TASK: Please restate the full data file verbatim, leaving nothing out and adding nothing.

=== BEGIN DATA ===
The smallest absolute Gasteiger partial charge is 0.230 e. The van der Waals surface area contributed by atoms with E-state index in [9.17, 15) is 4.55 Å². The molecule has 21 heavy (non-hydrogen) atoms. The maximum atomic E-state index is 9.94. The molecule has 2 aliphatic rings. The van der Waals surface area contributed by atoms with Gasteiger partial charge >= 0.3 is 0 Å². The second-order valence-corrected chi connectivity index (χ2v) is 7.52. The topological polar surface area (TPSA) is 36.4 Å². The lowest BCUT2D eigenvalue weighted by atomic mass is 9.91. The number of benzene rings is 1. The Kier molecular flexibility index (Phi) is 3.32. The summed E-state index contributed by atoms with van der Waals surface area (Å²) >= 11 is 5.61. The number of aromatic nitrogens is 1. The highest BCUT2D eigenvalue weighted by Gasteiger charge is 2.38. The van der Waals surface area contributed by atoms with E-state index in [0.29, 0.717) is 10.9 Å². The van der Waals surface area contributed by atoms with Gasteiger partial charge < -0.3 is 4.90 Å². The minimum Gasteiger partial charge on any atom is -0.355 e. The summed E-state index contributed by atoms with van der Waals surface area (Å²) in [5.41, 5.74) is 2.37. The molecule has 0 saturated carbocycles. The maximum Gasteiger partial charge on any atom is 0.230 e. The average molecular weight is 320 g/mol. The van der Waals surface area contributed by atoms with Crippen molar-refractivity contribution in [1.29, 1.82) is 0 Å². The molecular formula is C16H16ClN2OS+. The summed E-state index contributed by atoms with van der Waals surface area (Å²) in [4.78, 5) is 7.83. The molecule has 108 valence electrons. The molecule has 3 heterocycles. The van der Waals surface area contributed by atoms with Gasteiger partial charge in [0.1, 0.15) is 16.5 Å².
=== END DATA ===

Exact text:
The smallest absolute Gasteiger partial charge is 0.230 e. The van der Waals surface area contributed by atoms with E-state index in [9.17, 15) is 4.55 Å². The molecule has 21 heavy (non-hydrogen) atoms. The maximum atomic E-state index is 9.94. The molecule has 2 aliphatic rings. The van der Waals surface area contributed by atoms with Gasteiger partial charge >= 0.3 is 0 Å². The second-order valence-corrected chi connectivity index (χ2v) is 7.52. The topological polar surface area (TPSA) is 36.4 Å². The lowest BCUT2D eigenvalue weighted by atomic mass is 9.91. The number of benzene rings is 1. The Kier molecular flexibility index (Phi) is 3.32. The summed E-state index contributed by atoms with van der Waals surface area (Å²) >= 11 is 5.61. The number of aromatic nitrogens is 1. The highest BCUT2D eigenvalue weighted by Gasteiger charge is 2.38. The van der Waals surface area contributed by atoms with E-state index in [0.29, 0.717) is 10.9 Å². The van der Waals surface area contributed by atoms with Gasteiger partial charge < -0.3 is 4.90 Å². The minimum Gasteiger partial charge on any atom is -0.355 e. The summed E-state index contributed by atoms with van der Waals surface area (Å²) in [5.41, 5.74) is 2.37. The molecule has 0 saturated carbocycles. The maximum Gasteiger partial charge on any atom is 0.230 e. The average molecular weight is 320 g/mol. The van der Waals surface area contributed by atoms with Crippen molar-refractivity contribution in [1.29, 1.82) is 0 Å². The molecular formula is C16H16ClN2OS+. The summed E-state index contributed by atoms with van der Waals surface area (Å²) in [4.78, 5) is 7.83. The molecule has 108 valence electrons. The molecule has 3 heterocycles. The van der Waals surface area contributed by atoms with Gasteiger partial charge in [0.1, 0.15) is 16.5 Å².